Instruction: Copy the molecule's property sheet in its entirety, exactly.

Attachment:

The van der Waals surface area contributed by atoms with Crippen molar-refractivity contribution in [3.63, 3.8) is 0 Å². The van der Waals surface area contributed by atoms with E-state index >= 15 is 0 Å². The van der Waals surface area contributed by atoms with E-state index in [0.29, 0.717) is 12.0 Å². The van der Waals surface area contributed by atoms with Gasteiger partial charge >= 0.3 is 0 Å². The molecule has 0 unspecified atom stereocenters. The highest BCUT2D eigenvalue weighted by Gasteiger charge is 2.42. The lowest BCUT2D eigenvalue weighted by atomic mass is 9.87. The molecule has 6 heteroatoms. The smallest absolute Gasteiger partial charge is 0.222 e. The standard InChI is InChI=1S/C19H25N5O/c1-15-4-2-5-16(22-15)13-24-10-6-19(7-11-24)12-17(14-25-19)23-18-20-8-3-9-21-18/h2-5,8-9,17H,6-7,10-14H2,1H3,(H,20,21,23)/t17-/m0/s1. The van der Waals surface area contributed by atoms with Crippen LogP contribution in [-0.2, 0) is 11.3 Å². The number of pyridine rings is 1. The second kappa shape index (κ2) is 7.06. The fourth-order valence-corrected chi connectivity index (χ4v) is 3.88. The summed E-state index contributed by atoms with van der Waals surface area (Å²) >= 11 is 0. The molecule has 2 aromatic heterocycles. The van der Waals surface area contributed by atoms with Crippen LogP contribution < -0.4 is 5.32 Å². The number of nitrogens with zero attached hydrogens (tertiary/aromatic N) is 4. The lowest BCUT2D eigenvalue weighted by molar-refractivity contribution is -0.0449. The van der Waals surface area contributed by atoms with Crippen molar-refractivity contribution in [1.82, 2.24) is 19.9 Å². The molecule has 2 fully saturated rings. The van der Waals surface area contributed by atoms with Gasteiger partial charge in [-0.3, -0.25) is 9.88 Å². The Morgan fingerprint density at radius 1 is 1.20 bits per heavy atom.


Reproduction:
The van der Waals surface area contributed by atoms with Crippen molar-refractivity contribution in [3.63, 3.8) is 0 Å². The van der Waals surface area contributed by atoms with E-state index >= 15 is 0 Å². The van der Waals surface area contributed by atoms with E-state index in [0.29, 0.717) is 12.0 Å². The van der Waals surface area contributed by atoms with Gasteiger partial charge >= 0.3 is 0 Å². The molecule has 0 unspecified atom stereocenters. The highest BCUT2D eigenvalue weighted by Gasteiger charge is 2.42. The lowest BCUT2D eigenvalue weighted by atomic mass is 9.87. The molecule has 6 heteroatoms. The smallest absolute Gasteiger partial charge is 0.222 e. The standard InChI is InChI=1S/C19H25N5O/c1-15-4-2-5-16(22-15)13-24-10-6-19(7-11-24)12-17(14-25-19)23-18-20-8-3-9-21-18/h2-5,8-9,17H,6-7,10-14H2,1H3,(H,20,21,23)/t17-/m0/s1. The van der Waals surface area contributed by atoms with Crippen LogP contribution in [-0.2, 0) is 11.3 Å². The number of pyridine rings is 1. The second kappa shape index (κ2) is 7.06. The fourth-order valence-corrected chi connectivity index (χ4v) is 3.88. The summed E-state index contributed by atoms with van der Waals surface area (Å²) >= 11 is 0. The molecule has 2 aromatic heterocycles. The van der Waals surface area contributed by atoms with Crippen LogP contribution < -0.4 is 5.32 Å². The number of nitrogens with zero attached hydrogens (tertiary/aromatic N) is 4. The lowest BCUT2D eigenvalue weighted by molar-refractivity contribution is -0.0449. The van der Waals surface area contributed by atoms with Crippen molar-refractivity contribution in [1.82, 2.24) is 19.9 Å². The molecule has 2 fully saturated rings. The van der Waals surface area contributed by atoms with Gasteiger partial charge in [-0.3, -0.25) is 9.88 Å². The Morgan fingerprint density at radius 1 is 1.20 bits per heavy atom.